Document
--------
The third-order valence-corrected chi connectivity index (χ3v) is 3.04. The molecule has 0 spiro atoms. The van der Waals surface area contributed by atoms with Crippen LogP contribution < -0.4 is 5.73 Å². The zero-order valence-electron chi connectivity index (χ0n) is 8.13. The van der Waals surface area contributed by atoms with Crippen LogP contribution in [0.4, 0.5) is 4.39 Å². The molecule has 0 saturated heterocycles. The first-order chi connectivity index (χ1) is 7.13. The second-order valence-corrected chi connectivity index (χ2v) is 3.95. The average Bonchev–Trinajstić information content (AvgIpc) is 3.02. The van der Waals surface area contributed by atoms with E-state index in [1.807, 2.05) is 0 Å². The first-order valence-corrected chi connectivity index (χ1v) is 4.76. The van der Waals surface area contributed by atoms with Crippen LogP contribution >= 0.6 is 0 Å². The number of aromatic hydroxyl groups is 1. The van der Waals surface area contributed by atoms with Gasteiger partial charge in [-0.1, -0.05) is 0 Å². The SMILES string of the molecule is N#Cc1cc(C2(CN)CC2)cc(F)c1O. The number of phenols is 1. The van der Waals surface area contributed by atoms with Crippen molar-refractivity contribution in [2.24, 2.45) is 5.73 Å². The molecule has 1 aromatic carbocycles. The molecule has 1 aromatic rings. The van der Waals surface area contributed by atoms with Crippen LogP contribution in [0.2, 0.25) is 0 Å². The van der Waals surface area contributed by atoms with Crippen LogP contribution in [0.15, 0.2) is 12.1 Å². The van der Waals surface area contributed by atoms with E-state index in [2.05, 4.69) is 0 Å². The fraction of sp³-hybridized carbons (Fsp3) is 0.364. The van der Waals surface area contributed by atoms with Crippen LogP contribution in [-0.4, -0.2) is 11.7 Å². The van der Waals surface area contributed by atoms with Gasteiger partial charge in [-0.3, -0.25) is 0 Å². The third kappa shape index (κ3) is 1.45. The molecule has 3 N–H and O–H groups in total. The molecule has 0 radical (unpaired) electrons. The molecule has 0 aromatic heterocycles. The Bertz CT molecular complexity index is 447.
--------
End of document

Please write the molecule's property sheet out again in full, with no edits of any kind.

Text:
The third-order valence-corrected chi connectivity index (χ3v) is 3.04. The molecule has 0 spiro atoms. The van der Waals surface area contributed by atoms with Crippen LogP contribution < -0.4 is 5.73 Å². The zero-order valence-electron chi connectivity index (χ0n) is 8.13. The van der Waals surface area contributed by atoms with Crippen LogP contribution in [0.4, 0.5) is 4.39 Å². The molecule has 0 saturated heterocycles. The first-order chi connectivity index (χ1) is 7.13. The second-order valence-corrected chi connectivity index (χ2v) is 3.95. The average Bonchev–Trinajstić information content (AvgIpc) is 3.02. The van der Waals surface area contributed by atoms with E-state index in [1.807, 2.05) is 0 Å². The first-order valence-corrected chi connectivity index (χ1v) is 4.76. The van der Waals surface area contributed by atoms with Crippen LogP contribution >= 0.6 is 0 Å². The number of aromatic hydroxyl groups is 1. The van der Waals surface area contributed by atoms with Gasteiger partial charge in [-0.1, -0.05) is 0 Å². The SMILES string of the molecule is N#Cc1cc(C2(CN)CC2)cc(F)c1O. The number of phenols is 1. The van der Waals surface area contributed by atoms with Crippen molar-refractivity contribution in [2.24, 2.45) is 5.73 Å². The molecule has 1 aromatic carbocycles. The molecule has 1 aromatic rings. The van der Waals surface area contributed by atoms with Crippen LogP contribution in [0.2, 0.25) is 0 Å². The van der Waals surface area contributed by atoms with Crippen LogP contribution in [0.15, 0.2) is 12.1 Å². The van der Waals surface area contributed by atoms with E-state index in [2.05, 4.69) is 0 Å². The fraction of sp³-hybridized carbons (Fsp3) is 0.364. The van der Waals surface area contributed by atoms with Crippen LogP contribution in [-0.4, -0.2) is 11.7 Å². The van der Waals surface area contributed by atoms with Gasteiger partial charge in [-0.3, -0.25) is 0 Å². The third kappa shape index (κ3) is 1.45. The molecule has 3 N–H and O–H groups in total. The molecule has 0 radical (unpaired) electrons. The molecule has 0 aromatic heterocycles. The Bertz CT molecular complexity index is 447.